The heading for the Cluster Balance Metric chart is either Logical Reads, CPU Utilization, or Physical Writes, depending on the cluster balance metric you have chosen in the Spotlight on Oracle RAC Options window.

This chart contains the same data as its corresponding chart in the Balance page of the Cluster drilldown, except that all values are charted not by time, but in order of size. (Each data series in the chart represents the latest 30 values for the represented instance.)

Below is an example of the same information shown in the Balance Page chart and in THIS page.

Balance data ordered by time

Balance data ranked in order of size

This ranked data – which Spotlight uses to calculate cluster balance – gives a better indication of whether a specific instance has a consistently higher workload than other instances in the cluster.

The Top Sessions Grid


  • Initially the grid is sorted in logical I/O request order. Click a column heading in the table to change the sort order. For example, click SQL Text to show at the top of the grid the last SQL statement executed by a user.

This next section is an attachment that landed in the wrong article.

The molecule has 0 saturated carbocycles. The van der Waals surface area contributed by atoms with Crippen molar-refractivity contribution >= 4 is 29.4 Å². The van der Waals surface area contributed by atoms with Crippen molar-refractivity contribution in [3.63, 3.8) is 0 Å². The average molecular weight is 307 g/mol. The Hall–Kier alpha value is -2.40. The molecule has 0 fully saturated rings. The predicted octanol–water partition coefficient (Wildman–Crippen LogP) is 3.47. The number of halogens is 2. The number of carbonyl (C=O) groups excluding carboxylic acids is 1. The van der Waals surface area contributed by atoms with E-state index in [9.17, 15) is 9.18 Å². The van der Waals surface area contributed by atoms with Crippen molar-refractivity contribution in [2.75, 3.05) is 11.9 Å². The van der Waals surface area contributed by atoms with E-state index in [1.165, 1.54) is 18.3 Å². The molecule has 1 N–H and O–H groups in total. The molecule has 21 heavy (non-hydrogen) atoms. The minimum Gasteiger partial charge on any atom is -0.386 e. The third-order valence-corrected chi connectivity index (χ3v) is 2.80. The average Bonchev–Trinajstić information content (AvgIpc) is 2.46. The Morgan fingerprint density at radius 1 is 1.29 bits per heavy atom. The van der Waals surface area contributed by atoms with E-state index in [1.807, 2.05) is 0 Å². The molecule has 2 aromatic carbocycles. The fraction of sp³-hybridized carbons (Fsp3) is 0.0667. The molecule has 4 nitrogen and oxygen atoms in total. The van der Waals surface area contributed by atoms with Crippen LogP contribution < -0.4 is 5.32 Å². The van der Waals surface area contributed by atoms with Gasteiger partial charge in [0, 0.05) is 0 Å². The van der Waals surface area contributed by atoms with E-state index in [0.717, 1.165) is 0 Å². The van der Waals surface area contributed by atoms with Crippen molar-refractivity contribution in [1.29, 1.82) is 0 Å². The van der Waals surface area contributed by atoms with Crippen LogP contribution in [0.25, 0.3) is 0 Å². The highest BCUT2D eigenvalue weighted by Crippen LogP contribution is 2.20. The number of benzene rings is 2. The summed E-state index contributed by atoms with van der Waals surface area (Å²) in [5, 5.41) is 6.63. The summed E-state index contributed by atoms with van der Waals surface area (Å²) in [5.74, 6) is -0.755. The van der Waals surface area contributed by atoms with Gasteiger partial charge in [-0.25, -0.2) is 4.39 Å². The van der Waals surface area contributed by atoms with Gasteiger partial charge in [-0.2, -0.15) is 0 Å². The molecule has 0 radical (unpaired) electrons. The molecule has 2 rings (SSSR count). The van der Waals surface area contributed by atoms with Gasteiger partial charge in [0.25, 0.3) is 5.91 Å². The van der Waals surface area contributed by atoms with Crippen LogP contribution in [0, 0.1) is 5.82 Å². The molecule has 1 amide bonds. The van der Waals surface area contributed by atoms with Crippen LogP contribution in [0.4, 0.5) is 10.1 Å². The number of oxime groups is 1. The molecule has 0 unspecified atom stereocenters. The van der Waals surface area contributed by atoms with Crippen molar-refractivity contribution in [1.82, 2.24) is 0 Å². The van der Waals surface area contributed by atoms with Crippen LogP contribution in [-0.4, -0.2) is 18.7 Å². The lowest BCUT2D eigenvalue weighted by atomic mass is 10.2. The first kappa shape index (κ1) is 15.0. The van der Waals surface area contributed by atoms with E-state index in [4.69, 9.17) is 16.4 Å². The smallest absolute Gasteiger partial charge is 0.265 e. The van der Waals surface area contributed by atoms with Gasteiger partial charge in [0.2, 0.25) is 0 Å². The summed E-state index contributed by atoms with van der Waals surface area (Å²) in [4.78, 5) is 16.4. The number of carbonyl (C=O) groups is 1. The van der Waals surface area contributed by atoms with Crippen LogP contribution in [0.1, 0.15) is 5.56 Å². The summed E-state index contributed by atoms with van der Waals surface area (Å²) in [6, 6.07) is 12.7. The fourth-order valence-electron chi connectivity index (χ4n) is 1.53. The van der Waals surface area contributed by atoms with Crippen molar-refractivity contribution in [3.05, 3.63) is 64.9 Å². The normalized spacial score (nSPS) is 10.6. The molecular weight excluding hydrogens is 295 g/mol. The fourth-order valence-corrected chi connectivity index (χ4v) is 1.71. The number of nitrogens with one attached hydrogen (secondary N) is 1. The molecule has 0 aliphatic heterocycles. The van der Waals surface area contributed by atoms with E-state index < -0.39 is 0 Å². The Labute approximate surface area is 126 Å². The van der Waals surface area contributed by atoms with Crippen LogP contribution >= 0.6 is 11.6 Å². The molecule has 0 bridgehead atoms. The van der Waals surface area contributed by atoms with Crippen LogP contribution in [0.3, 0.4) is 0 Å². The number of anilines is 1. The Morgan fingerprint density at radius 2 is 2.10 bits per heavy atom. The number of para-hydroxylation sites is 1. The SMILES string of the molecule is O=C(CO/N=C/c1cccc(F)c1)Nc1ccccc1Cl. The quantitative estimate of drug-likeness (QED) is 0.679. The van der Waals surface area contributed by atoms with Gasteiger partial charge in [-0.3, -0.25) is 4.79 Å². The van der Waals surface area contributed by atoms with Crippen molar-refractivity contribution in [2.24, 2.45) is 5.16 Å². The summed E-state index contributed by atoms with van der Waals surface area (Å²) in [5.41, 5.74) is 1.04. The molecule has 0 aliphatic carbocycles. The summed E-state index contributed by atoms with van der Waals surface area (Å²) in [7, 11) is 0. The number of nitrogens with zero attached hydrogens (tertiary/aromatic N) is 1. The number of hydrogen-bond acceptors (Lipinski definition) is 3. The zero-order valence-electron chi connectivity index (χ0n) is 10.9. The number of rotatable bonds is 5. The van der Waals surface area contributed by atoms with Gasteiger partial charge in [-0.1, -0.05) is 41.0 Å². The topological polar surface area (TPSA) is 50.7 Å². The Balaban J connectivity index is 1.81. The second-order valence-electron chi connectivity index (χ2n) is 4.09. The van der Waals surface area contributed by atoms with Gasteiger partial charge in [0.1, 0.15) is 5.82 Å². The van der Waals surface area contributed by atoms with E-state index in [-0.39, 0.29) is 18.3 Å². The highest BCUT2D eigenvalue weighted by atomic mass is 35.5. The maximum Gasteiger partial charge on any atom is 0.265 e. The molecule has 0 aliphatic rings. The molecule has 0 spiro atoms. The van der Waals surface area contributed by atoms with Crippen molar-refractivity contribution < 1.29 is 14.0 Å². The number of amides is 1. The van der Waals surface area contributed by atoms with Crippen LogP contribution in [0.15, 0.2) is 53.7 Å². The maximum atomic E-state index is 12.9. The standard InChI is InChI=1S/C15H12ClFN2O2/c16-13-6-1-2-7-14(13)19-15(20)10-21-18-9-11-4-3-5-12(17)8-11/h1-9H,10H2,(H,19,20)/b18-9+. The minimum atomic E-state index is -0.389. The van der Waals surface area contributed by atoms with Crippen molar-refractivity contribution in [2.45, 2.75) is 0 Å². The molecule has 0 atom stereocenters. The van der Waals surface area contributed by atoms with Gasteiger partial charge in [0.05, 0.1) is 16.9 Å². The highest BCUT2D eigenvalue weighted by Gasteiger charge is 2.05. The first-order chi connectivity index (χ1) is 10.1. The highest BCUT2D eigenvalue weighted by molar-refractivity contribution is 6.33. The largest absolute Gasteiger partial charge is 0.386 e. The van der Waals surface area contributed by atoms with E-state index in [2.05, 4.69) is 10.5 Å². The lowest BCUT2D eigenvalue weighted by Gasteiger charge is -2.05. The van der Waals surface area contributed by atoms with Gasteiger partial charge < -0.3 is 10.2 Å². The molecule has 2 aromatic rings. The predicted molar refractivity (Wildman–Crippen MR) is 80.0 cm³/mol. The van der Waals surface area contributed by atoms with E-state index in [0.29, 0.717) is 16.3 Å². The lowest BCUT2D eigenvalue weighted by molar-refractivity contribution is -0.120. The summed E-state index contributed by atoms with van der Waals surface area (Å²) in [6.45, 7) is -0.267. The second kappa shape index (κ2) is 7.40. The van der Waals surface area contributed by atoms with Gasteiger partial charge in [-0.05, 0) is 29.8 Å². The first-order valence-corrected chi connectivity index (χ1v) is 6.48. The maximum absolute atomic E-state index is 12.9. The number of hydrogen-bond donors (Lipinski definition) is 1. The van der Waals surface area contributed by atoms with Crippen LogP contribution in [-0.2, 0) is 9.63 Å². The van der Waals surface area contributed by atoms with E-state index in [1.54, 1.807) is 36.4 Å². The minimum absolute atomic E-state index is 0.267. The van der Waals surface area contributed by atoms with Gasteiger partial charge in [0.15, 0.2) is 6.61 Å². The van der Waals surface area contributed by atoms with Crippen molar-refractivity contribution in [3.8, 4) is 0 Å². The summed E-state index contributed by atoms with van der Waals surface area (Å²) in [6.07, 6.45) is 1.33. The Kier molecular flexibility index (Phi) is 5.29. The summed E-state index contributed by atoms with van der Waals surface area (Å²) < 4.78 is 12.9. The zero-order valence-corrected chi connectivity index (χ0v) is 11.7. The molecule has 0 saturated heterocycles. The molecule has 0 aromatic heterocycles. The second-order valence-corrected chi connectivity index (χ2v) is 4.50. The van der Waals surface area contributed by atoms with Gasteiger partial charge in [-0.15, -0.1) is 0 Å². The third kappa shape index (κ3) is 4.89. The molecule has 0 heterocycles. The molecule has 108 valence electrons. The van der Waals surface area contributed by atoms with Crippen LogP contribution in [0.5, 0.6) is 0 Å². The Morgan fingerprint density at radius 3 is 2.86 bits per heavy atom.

• By default the Top Sessions page is filtered to display only ACTIVE sessions. This improves Spotlight's performance; you can choose to show ALL sessions via the Drilldowns page of the Spotlight on RAC Options window. Spotlight Options Dialog
  • You can change the Top Sessions reset interval. Oracle Top Sessions
Column Description
Instance Name The instance in the RAC cluster where the session is running.
Oracle User Oracle database account of the started session.
OS User Operating system user for the client.
Machine Name of the computer on which the client is running.
DB time (ms/s) Amount of DB time (time spent processing user calls), in milliseconds per second.
CPU (ms/s) Amount of CPU utilization (ms/s) over the past sampling interval.
Log reads/s Number of logical reads per second in the past sampling interval. This includes all requests for database blocks, irrespective of whether they were found in the database cache.
Disk Reads/s Number of disk reads per second in the preceding sampling interval.
PGA Memory (Bytes) The amount of PGA memory used by the session.
Action The currently executing action name set by DBMS_APPLICATION_INFO.SET_MODULE.
Block changes Total number of block changes the session has performed.
Block gets Total number of current (update) mode reads since the session was established.
Client info Contains the information set by DBMS_APPLICATION_INFO.SET_CLIENT_INFO.
Client PID Operating system process ID for the client program.
Client program The client's program.
Consistent gets Total number of consistent (query) mode reads since the session was established.